TBI Month

Traumatic brain injury (TBI), also known as intracranial injury, occurs when an external force traumatically injures the brain. TBI can be classified based on severity, mechanism (closed or penetrating head injury), or other features (e.g., occurring in a specific location or over a widespread area). Head injury usually refers to TBI, but is a broader category because it can involve damage to structures other than the brain, such as the scalp and skull.

TBI is a major cause of death and disability worldwide, especially in children and young adults. Males sustain traumatic brain injuries more frequently than do females. Causes include falls, vehicle accidents, and violence. Prevention measures include use of technology to protect those suffering from automobile accidents, such as seat belts and sports or motorcycle helmets, as well as efforts to reduce the number of automobile accidents, such as safety education programs and enforcement of traffic laws.

Brain trauma can occur as a consequence of a focal impact upon the head, by a sudden acceleration/deceleration within the cranium or by a complex combination of both movement and sudden impact. In addition to the damage caused at the moment of injury, brain trauma causes secondary injury, a variety of events that take place in the minutes and days following the injury. These processes, which include alterations in cerebral blood flow and the pressure within the skull, contribute substantially to the damage from the initial injury.

TBI can cause a host of physical, cognitive, social, emotional, and behavioral effects, and outcome can range from complete recovery to permanent disability or death. The 20th century saw critical developments in diagnosis and treatment that decreased death rates and improved outcome.

Merry Christmas Wish

It’s that time of year again. December has come and with it all the joys of Christmas. But what is the real meaning of Christmas?

Many may not agree with me but this is what I believe.

Is it the gifts under the tree, the lights in the windows, the cards in the mail, turkey dinners with family and friends, snow in the yard, stockings hanging in the living room, and shouts of “Merry Christmas” to those who pass us in the streets? Is this really Christmas?

For many people, Christmas is a time of sorrow. They don’t have the extra money to buy presents for their children, family, and friends. Many are saddened at Christmastime when they think of their loved ones who will not be able to celebrate because they have passed or for others who can not come home for various reasons. Turkey dinners may be only a wish and not a reality for some.

Yet, Christmas can be a season of great joy. It is a time of God showing His great love for us. It can be a time of healing and renewed strength. You see, Christmas is when we celebrate the birth of the Christ child. God sent His Son, Jesus, into the world to be born. His birth brought great joy to the world. Shepherds, wise men, and angels all shared in the excitement of knowing about this great event. They knew this was no ordinary baby. The prophets had told of His coming hundreds of years before. The star stopped over Bethlehem just to mark the way for those who were looking for this special child.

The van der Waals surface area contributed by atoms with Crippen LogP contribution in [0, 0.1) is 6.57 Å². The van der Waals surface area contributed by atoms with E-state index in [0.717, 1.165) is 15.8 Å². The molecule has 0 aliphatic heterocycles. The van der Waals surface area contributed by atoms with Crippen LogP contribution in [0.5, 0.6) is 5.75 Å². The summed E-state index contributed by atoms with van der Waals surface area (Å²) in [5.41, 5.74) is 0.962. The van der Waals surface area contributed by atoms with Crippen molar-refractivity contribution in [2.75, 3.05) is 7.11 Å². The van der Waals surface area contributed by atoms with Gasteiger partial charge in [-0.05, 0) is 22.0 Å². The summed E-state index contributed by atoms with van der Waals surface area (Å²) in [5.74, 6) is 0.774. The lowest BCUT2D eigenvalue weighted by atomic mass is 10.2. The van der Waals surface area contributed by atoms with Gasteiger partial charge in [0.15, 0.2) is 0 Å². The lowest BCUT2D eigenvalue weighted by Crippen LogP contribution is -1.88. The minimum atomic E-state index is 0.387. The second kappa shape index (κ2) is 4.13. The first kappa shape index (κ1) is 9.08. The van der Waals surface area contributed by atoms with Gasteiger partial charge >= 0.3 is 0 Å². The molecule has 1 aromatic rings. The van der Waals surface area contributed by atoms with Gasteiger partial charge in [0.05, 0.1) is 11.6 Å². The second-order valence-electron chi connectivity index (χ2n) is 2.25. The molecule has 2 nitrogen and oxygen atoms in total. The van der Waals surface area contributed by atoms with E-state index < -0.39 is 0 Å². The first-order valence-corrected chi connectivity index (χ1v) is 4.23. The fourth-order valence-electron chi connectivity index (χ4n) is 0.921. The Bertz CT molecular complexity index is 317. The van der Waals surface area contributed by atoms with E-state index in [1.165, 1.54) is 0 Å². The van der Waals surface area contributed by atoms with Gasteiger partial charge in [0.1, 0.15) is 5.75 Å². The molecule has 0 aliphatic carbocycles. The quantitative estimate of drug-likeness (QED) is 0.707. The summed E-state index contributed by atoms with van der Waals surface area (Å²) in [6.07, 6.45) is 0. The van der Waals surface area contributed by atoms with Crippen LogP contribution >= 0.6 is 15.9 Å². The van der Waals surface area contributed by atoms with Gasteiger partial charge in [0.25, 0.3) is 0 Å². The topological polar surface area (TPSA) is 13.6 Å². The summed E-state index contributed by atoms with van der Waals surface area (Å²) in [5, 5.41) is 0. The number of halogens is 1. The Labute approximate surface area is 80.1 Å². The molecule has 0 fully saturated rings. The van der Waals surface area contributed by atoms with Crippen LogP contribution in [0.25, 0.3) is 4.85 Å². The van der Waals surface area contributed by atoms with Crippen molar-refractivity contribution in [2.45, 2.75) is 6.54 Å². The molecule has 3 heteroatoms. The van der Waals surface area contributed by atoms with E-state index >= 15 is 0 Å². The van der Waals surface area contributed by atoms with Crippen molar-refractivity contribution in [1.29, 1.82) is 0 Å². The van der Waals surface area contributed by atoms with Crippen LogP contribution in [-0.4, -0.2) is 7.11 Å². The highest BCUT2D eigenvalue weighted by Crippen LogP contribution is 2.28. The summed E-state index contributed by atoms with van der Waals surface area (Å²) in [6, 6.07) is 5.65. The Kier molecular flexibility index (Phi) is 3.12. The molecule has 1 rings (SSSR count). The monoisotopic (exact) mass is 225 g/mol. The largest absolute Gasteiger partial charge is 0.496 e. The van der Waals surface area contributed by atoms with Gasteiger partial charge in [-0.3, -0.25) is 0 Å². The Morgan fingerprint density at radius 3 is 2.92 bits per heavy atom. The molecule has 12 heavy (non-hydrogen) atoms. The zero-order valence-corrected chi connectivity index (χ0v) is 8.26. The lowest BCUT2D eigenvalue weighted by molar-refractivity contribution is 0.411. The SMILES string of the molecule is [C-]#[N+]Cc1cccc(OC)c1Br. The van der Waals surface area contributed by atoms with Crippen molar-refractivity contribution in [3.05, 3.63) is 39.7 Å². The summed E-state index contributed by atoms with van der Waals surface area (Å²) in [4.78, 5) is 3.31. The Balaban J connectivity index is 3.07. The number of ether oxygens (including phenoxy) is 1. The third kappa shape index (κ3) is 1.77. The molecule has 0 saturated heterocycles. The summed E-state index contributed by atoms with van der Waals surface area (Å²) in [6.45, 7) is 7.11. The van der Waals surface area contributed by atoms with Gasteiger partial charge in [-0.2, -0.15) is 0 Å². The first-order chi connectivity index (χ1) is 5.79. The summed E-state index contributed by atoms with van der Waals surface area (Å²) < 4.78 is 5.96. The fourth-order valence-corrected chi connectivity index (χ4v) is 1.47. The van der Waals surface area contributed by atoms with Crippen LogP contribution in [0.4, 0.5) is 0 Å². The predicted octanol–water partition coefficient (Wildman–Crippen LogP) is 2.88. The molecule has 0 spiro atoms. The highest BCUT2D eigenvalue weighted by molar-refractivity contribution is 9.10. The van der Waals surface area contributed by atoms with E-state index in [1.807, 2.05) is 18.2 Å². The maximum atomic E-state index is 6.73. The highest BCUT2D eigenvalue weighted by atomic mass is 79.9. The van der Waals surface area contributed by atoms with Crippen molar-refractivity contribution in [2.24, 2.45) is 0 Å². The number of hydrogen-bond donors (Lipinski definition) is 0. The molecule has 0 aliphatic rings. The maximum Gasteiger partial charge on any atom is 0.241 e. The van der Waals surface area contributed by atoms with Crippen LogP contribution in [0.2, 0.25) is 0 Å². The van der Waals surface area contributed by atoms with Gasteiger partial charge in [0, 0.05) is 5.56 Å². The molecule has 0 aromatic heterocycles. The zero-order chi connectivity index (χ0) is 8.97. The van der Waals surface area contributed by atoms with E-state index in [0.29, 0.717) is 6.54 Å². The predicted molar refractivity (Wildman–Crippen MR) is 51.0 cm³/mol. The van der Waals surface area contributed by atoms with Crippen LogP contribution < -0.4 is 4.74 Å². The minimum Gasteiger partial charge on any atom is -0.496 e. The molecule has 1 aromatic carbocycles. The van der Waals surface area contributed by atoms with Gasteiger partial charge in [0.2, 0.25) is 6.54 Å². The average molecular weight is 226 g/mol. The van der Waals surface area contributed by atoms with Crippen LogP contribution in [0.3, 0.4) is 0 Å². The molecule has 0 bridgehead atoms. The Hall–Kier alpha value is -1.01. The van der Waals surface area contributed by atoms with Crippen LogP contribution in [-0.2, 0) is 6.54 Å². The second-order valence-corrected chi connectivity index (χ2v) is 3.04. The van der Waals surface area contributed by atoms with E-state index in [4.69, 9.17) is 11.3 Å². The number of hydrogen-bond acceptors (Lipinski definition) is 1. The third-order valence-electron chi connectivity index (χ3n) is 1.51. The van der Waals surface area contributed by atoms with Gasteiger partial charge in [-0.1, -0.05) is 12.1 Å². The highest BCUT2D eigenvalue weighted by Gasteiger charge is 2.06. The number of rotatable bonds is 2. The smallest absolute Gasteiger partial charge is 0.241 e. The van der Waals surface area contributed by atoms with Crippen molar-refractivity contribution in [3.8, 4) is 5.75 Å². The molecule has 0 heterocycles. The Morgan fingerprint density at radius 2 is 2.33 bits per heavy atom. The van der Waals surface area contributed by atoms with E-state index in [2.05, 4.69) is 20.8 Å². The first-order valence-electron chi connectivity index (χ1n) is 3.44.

So I wish everyone a Very Merry Christmas.


Sobering Statistics: December is National Impaired Driving Awareness Month

Every day, 28 people in the United States die in motor vehicle crashes involving an alcohol-impaired driver, or roughly one death every 53 minutes. In 2014, nearly 10,000 people were killed, accounting for one-third of all traffic-related deaths. The annual cost of alcohol-related crashes totals more than $44 billion.

Holiday celebrations often involve alcohol, but there are ways you can stay safe and do your part to reduce drunk driving injuries and deaths.

Many variables play a part in how impaired you may become: what you’re drinking, how much, and for how long; how much you eat; current health conditions; weight; and gender. And those who don’t often drink may underestimate their level of impairment.

Don’t take chances. Designate a sober driver who agrees ahead of time to avoid alcohol that evening. And if you find someone who’s impaired and trying to drive, stop them:

  • Be gentle but firm.
  • Explain why you don’t want them to drive: because you care and don’t want them to hurt themselves or others.
  • Suggest alternate ways of getting to their destination, like a sober driver, a cab or ride-sharing service, or public transportation, and help make it happen. If that fails, recommend they sleep over.
  • Enlist a friend to help. It’s more difficult to say “no” to two (or three or four) people than one.
  • If possible, take away the person’s keys.
  • Call law enforcement. It’s better to have a friend arrested than for them, or innocent people, injured or killed.

Click here for more ideas on how to prevent impaired driving, and ensure a safe and joyous holiday season.

You Are Unique!!!!



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